CB-Net loves the quirky, weird and downright wonderful, so let’s have a retrospective look at Honda’s DN-01 and ask ‘why’?
Remember Honda’s DN-01: the bike that wasn’t?
It was a cruiser, or a scooter, or a ‘something’ but it had looks that were all its own. In fact, we kinda liked the looks of it. It almost looked a million dollars, which was handy as it almost cost a million dollars… well, OK then, more about £10,551 in 2011 when the last ones left the showroom, just three years after launch.
Things never seemed to bode well for the machine. It was launched in 2008 around the stunning scenery of Lake Como, but it bucketed it down… On the launch the cheeky British journalists were nicknaming it the ‘DN-no-one’ as they just couldn’t pigeon-hole this weird breed of bike. If it even was a bike…
It seemed the Japanese and Honda Europe staff felt the same, as they bombarded the journalists with many questionnaires with questions including asking who the journalists felt the machine was targeted at. Surely Honda’s R&D and Marketing departments would have sussed that out way before the first piece of metal was cut?
So let’s talk about the metal: we’ve said it looks stunning, the design was certainly fresh and it had many innovations under its quirky flanks, the best of which was HFT or Honda’s ‘Human Friendly Transmission.’ This works excellently, giving smooth power delivery in all three modes: ‘Drive’ does what it says on the tin, so you’d get scooter-style simplicity,‘Sport’ is auto with attitude as the motor hangs onto each gear for longer giving that little bit of extra oomph while ‘Manual’ is accessible by hitting the up/down gear selection buttons on the left-hand bar after you’ve selected the mode on the right bar.
This meant that you don’t have a clutch or a gear lever, so your left side gets a bit bored. The brakes worked brilliantly, too as Honda’s CBS-ABS was very well-suited to this sort of machine. Handling, was pretty decent too – for something so long, low and lardy it was confidence-inspiring in the downpour of the launch. It may not have been scooter nippy, but the lazy and self-assured handling kinda fitted with the comfy, laid-back cruiser seating position.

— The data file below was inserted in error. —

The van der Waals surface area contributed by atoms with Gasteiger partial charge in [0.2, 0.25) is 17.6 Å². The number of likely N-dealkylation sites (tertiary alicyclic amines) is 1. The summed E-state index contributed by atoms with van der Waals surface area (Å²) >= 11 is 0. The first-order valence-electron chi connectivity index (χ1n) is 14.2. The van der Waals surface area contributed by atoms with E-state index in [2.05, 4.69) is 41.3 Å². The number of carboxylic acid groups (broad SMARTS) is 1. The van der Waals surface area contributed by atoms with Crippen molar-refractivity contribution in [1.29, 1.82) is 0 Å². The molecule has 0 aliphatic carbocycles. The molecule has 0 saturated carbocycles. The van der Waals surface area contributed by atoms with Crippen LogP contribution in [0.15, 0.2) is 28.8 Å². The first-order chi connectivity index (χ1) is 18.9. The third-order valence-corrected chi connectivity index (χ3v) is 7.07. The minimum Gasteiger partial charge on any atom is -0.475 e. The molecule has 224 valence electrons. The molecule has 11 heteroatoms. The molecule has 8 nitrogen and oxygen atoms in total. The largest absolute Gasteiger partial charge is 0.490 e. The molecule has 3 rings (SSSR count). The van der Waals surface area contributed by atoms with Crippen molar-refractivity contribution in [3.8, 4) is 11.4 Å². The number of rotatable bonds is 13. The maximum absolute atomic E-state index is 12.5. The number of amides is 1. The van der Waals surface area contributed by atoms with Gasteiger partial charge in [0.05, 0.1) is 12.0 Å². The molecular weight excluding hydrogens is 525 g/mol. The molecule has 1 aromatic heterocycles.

The big issue on a bike costing so much back then was the motor itself. Many felt that Honda hamstrung their vision of the future with the Deauville/Transalp motor. Yes it’s bulletproof, yes it does the job, but something this exciting looking should have another 20 or 30bhp: why couldn’t they have plopped a Varadero/FireStorm motor in it? Or a Hornet 600/900 four? As punchy as the DN-01 could feel, the motor overall just lacked charisma and excitement while going about its job.
And there was the rub… Just what was the DN-01’s job and did it sit well in Honda’s range? No-one seemed to know: not even Honda back in the day….
The motor lacked character and guts to be a performance cruiser, the tiny tank meant it was no tourer and the lack of practical carrying ability means it was no urban maxi-scooter either. As a steed for a middle-aged returnee to biking, it may have just cut it. In fact the best Honda could do PR-wise was spin a yarn about Ruby Wax’s other half buying one… Who cared?
Today it’s still in motorcycling’s no-man’s land, but they are a little cheaper. CB-Net has seen ‘em for as little £4500 rising to £11,000 for a never-used zero miler…
Honda DN-01 Specs;
- Price: £9134 (Aug 2008)
- Engine: 680cc, liquid-cooled, SOHC, 8-valve four-stroke V-twin
- Power: 60bhp @ 7500rpm. Torque: 47lb.ft @ 6000rpm
- Front suspension: 41mm telescopic fork.
- Rear suspension: Monoshock, with seven-step adjustable preload.
- Front brake: 2 X 296mm discs, combined three-piston caliper
- Rear brake: 276mm disc, dual-piston caliper
- Kerb weight: 270kg (claimed)
- Seat height: 690mm
- Fuel capacity: 15.1litres.
- Top Speed: 115mph (est)
- Colours: Pearl Amethyst Purple, Graphite Black
More DN-01 Pictures;